At home with Schlamowitz: Gaddafi's Jewish pen pal
An elderly Jewish man from Brooklyn has spent decades as a pen pal to world leaders as diverse and unlikely as JFK, Ayatollah Khomeini and the recently deceased Col Gaddafi.
In Louis Schlamowitz's cramped Brooklyn flat, a signed photograph from President John F Kennedy sits above an action shot of Gen Manuel Noriega of Panama, signed with best wishes.
And there is Mr Schlamowitz, wearing sideburns, meeting President Richard Nixon at the White House, just as the Watergate scandal gained momentum.
The Queen is one who got away - she has not personally responded to the indefatigable 81-year-old autograph hunter from Brooklyn's Canarsie neighbourhood. At least not yet.
"The Queen only writes to people she's met," explains Mr Schlamowitz, a former florist and veteran of the Korean War.
He still treasures the three-decade-old photograph of the Queen and Prince Philip sent by Buckingham Palace.
Mr Schlamowitz has 60 albums packed with correspondence and signed pictures of world leaders, movie stars and sporting heroes of yesteryear.
It all began when he was deployed to Korea with the US Army in 1953 and a friend suggested he use a spare Christmas card to write to President Harry Truman, on the off chance the American leader would write back.
When the response arrived from the White House, Mr Schlamowitz found his calling.
He began scanning the newspapers, writing down the names of public figures, noting the dates of their birthdays and anniversaries.
"Not everybody replies to me, but most people do," he says. "I write nice things to them, but it doesn't mean I'm sincere."
Mr Schlamowitz, an observant Jew, has corresponded avidly with Middle East leaders who do not recognise the state of Israel. He acknowledges that has earned him more than the occasional rebuke from rabbis.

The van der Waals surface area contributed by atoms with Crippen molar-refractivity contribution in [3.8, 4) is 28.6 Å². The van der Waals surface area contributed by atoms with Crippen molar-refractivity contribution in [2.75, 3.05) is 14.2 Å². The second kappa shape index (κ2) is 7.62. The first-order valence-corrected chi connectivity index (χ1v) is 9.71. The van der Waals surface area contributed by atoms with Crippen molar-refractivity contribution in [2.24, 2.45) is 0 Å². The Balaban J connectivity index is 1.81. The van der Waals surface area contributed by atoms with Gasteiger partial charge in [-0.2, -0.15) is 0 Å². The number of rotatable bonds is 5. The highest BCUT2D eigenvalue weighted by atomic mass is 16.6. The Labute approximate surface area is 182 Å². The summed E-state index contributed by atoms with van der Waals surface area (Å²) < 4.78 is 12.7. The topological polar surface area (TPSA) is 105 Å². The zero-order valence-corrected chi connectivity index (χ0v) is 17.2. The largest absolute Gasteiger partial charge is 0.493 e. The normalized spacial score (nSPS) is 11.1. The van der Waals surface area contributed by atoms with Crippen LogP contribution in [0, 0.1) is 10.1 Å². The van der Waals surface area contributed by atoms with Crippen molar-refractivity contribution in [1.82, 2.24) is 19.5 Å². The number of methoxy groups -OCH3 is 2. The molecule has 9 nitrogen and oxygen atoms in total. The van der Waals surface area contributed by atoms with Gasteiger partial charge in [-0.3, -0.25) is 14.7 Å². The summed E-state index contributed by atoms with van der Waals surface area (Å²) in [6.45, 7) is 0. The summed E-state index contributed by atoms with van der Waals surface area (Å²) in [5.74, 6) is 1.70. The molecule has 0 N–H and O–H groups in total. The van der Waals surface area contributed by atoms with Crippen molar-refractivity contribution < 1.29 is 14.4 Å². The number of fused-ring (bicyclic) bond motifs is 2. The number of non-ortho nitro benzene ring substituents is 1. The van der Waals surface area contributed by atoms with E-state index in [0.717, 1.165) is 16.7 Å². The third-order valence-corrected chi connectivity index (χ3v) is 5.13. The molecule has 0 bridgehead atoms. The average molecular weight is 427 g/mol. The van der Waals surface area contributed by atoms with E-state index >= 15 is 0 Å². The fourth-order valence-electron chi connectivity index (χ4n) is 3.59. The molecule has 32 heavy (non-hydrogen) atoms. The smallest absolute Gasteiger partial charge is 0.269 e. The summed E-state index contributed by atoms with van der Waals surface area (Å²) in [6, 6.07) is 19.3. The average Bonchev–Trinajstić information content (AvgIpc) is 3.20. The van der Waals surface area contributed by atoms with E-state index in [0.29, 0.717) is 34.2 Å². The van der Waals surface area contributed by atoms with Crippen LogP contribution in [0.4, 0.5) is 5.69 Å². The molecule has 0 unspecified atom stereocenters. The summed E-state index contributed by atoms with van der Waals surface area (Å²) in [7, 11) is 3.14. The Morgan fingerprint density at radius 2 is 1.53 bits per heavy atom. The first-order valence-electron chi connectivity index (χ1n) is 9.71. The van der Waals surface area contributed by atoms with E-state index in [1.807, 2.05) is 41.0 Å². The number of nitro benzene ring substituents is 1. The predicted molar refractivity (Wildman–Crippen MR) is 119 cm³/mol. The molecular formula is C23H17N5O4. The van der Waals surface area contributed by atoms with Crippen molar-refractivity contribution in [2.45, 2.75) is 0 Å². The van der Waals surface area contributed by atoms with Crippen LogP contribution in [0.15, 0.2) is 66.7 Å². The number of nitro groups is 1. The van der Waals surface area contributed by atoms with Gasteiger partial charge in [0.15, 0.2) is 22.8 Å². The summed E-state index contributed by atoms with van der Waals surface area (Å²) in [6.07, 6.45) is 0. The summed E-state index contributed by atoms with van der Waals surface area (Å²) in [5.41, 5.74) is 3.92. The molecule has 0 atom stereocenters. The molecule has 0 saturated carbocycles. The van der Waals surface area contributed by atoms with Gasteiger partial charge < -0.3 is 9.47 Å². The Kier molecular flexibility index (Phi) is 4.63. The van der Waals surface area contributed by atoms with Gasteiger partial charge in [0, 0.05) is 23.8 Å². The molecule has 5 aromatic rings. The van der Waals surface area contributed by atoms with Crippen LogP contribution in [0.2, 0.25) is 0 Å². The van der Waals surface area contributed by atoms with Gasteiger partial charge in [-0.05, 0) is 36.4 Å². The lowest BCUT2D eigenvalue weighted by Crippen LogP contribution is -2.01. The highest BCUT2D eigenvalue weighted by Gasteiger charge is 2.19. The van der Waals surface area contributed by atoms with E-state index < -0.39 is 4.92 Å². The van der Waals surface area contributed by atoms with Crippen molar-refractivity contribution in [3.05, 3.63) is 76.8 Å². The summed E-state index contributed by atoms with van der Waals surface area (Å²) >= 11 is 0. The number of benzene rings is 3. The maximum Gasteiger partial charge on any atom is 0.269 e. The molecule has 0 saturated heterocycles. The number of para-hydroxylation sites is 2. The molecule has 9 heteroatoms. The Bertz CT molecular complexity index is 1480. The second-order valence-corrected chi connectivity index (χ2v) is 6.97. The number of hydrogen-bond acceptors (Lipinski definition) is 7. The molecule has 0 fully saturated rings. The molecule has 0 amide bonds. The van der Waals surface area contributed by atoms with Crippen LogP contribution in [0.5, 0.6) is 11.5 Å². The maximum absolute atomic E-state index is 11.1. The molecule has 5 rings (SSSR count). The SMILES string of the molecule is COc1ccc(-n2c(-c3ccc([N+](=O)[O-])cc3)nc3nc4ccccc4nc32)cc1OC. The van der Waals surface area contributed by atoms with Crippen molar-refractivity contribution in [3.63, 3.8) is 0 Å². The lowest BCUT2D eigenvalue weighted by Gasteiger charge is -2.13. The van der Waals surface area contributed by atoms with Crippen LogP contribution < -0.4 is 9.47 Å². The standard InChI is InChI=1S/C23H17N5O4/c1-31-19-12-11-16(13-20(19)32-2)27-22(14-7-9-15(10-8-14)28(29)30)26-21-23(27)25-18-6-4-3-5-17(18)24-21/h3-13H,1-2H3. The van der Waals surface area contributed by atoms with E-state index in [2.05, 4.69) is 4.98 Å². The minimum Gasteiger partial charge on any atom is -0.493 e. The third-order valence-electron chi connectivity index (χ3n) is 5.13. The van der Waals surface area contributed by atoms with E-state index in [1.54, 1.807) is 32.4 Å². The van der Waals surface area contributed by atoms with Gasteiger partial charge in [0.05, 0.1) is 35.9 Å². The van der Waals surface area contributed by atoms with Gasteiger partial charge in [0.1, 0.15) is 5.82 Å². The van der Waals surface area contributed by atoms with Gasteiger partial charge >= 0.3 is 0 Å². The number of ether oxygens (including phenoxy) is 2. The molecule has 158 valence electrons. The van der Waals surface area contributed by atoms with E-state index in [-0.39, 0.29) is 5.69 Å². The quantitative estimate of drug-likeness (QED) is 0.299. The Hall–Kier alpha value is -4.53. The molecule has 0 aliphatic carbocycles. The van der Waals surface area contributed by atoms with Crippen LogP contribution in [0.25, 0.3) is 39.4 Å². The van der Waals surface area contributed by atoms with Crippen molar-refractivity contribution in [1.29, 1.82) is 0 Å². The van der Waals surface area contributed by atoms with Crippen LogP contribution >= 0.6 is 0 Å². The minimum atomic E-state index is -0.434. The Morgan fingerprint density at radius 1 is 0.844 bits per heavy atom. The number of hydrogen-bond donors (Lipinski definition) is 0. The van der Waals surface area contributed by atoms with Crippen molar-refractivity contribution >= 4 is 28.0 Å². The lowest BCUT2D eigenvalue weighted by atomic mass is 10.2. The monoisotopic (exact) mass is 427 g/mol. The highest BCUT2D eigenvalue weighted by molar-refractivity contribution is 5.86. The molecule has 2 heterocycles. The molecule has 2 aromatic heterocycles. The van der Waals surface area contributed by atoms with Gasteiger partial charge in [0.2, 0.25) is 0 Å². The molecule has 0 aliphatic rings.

"It doesn't mean I agree with them," he says. "I just want to add them to my collection."
Mr Schlamowitz corresponded frequently with the late Libyan leader Col Muammar Gaddafi, for instance congratulating him on the anniversary of his revolution. In response he received lengthy letters railing against US and Israeli policy.
"I stopped writing to him in 2000," Mr Schlamowitz says. "I got fed up with all the propaganda."
His practice of writing to leaders hostile to the US has earned Mr Schlamowitz visits from the CIA, the FBI and the Department of Homeland Security over the years, he says.
Mr Gaddafi was a particular cause for concern: CIA agents wondered why Mr Schlamowitz was the pen pal of the leader of a government suspected of being behind the Lockerbie bombing.
"It's just a hobby," Mr Schlamowitz says he explained to the suspicious CIA officer.
"Hell of a hobby, Schlamowitz," came the reply, he says.
Despite these interrogations by officialdom, Mr Schlamowitz remains particularly proud of his Middle East albums. They feature Ayatollah Ruhollah Khomeini of Iran, former PLO leader Yasser Arafat, and Egyptian President Anwar Sadat, assassinated in 1981.
The Arab uprising has swept away leaders to whom Mr Schlamowitz wrote, like Hosni Mubarak of Egypt, who sent Christmas wishes from Cairo to Canarsie.
"I think Mubarak did the right thing, stepping down," Mr Schlamowitz reflects. "Gaddafi should have done the same. Politics is a brutal game."
This treasure trove of autographs and memorabilia has led dealers and collectors to make the pilgrimage to Canarsie over the years.
Mr Schlamowitz has sold a few items from his JFK and Marilyn Monroe collections, but most of his albums remain intact, ultimately intended as gifts for his family.
He says he plans to write "again" to US President Barack Obama and First Lady Michelle Obama, and says he will pen a note to the governor of New York, Andrew Cuomo.
Mr Schlamowitz complains he cannot hold the pen as well as he once did, but he says the writing keeps him occupied.
"I feel good when they write back. I'm nothing special, just an ordinary guy, and now I'm part of history."